Citizens across the island of Ireland, North and South, will be called to the polls this week on 23 and 24 May respectively, to exercise their democratic vote in the European Parliament elections.
Voting is the right and privilege of every responsible citizen. It is also the practical and concrete contribution that every voter can make to advance the fundamental politics of the common good. It is evident to us all that our world and our society is increasingly globalised. Politics is local; it is also regional, national, European and international. What is decided by MEPs in the European Parliament affects us all here on the island of Ireland. Similarly, our vote and our elected representatives in Europe can influence debates and decisions taken at EU level, which often have the potential to contribute to development and peace in the wider world. Given the potentially profound and far-reaching implications of Brexit for all citizens on this island, participating in the European elections this week, in an informed and conscientious way, has rarely been more important. We therefore urge all citizens who can vote in these elections, to do so, with a particular concern for the common good rather than for local or national interests only.
For many of us the European Union may seem a distant horizon. However, as people who enjoy EU citizenship, we have a responsibility to vote and to develop a knowledge and awareness of the roles and functions of each of the European institutions, including the EU Parliament, so that we understand fully the implications of our vote. The European Parliament is the House of European citizens and is elected by them directly. 2019 marks forty years of the functioning of this directly-elected Parliament.
Furthermore, in looking honestly and critically at where the European Union – and its Member States – have fallen short in realising its fundamental values, let us not forget to appreciate the historic and significant achievements of the European project. Let us recognise the good it has delivered in promoting solidarity between European peoples and nations. Let us recognise its contribution to developing our economies and regions. Let us also acknowledge its greatest achievement, that of maintaining peace in Europe.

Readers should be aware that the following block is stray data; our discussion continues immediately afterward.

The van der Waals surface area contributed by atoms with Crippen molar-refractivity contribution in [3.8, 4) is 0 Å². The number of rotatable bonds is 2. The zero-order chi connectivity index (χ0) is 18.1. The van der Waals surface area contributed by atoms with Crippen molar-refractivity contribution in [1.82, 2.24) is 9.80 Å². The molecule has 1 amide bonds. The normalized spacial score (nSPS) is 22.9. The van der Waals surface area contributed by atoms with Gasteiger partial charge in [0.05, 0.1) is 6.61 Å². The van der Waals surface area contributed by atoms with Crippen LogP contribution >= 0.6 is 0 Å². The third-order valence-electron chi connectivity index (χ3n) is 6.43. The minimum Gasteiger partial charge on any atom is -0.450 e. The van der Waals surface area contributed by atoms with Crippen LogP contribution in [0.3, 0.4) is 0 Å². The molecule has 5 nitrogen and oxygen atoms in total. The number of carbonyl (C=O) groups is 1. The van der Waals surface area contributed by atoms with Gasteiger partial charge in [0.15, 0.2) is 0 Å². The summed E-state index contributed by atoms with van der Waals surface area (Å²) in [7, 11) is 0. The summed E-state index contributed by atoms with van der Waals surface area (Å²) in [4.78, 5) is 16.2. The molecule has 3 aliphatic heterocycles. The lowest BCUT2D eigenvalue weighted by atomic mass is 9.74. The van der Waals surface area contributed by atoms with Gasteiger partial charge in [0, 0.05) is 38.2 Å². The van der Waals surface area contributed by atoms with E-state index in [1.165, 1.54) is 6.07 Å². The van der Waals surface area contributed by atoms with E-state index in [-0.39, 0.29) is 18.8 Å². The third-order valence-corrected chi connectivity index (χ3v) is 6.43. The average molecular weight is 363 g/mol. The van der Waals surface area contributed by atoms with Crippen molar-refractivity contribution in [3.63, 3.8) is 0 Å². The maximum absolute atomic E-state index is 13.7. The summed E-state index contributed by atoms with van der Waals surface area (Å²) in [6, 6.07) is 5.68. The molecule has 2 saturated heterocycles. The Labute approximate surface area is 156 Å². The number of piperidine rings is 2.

Christian principles and values
That the EU faces profound challenges today is evident to all. However, that does not mean that we should disengage from it. In fact, it is now more important than ever to vote in these elections to ensure that we have our say in the future shape and direction of the Parliament for the next five years. At this crucial juncture in the history of Europe, we need a European Parliament that will protect and uphold the values on which the EU is built. The Treaty of the European Union outlines that the Union is founded on the values of respect for human dignity, freedom, democracy, equality, the rule of law and respect for human rights, including the rights of persons belonging to minorities. Let us also remember that the European Union, in its foundation, was rooted in Christian principles of social justice, including the common good, solidarity and subsidiarity.
In looking to the future of Europe with hope, we remember the Irish missionary, Saint Columbanus, who has been described as ‘Ireland’s first European’. We also remember Edith Stein (Saint Teresa Benedicta of the Cross), co-patroness of Europe, who suffered and died as a result of war in Europe. We hope never to see such horror in Europe again. The European project, its institutions and its political method, are key to promoting and consolidating a lasting peace.
On the eve of the European Parliament elections, we continue to pray through the intercession of Saint Columbanus and Saint Teresa for wisdom and right judgement for our political and civic leaders in our own country, in Europe, and throughout the world.
For media contact: Catholic Communications Office Maynooth: Martin Long +353 (0) 86 172 7678 and Brenda Drumm +353 (0) 87 310 4444.
 Consolidated version of the Treaty on European Union, Article 2.
 Tomás Ó Fiaich, Columbanus: In his own words (Veritas).